The immediate debt gained in paying the high cost of a four-year college degree just isn’t worth it for more than half those footing the bill according new research conducted by Kaplan Test Prep and MONEY magazine.
In a survey of more than 500 parents of prospective college students, just 21 percent agree that “the cost of a four-year college degree today is clearly justified for the value it delivers.” On the other hand, 58 percent disagreed, according to a report from Kaplan on the survey done in October.
When 235 high school counselors were asked whether the cost of college is justified for the value, 37 percent said they felt strongly that it is. In 2014 the Federal Reserve Bank of New York reported that people with a bachelor's degree earn about $1 million more than high school graduates during their careers.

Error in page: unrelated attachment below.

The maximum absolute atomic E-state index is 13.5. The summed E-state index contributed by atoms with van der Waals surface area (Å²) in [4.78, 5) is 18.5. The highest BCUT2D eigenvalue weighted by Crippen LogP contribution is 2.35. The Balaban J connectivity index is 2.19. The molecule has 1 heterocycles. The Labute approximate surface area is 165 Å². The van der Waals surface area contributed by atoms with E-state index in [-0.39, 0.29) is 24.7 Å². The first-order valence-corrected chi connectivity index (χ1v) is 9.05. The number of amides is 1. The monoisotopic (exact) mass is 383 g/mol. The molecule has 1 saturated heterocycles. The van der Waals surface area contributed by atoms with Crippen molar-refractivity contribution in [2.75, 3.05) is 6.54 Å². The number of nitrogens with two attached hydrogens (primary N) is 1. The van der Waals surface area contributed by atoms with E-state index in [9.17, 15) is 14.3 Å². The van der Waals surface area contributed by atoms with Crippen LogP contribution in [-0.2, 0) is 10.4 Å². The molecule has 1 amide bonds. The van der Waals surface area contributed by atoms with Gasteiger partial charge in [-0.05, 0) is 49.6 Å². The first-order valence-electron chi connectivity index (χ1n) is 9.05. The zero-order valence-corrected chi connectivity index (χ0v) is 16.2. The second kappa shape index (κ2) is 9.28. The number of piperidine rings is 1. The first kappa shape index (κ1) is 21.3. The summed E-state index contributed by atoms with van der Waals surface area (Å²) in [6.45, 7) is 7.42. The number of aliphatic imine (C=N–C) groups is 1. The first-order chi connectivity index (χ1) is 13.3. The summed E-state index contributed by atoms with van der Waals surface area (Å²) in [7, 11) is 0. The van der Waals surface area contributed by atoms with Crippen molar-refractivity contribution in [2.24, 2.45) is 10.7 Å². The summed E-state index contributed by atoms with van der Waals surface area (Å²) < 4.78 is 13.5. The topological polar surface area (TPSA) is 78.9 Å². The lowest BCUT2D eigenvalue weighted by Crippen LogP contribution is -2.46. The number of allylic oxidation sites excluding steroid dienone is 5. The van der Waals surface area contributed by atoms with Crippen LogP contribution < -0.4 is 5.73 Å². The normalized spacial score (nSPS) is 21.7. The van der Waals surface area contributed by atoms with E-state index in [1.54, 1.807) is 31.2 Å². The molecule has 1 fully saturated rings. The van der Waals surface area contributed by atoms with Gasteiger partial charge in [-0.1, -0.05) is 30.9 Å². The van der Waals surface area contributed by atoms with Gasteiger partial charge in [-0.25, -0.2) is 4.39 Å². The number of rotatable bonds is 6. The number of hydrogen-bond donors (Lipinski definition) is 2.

The Kaplan survey revealed that a reason behind the reservations about value-for-cost seems to be the “immediacy,” of the financial pressures that comes with college costs.
“We know from talking to parents and high school counselors that the takeaway isn’t that they don’t believe in the value of a college degree -- they’re really concerned about the high sticker price. This is understandable since for many, it’s a hefty investment that brings immediate debt but not necessarily immediate return,” Michael Boothroyd, executive director of college admissions programs for Kaplan Test Prep said in a statement.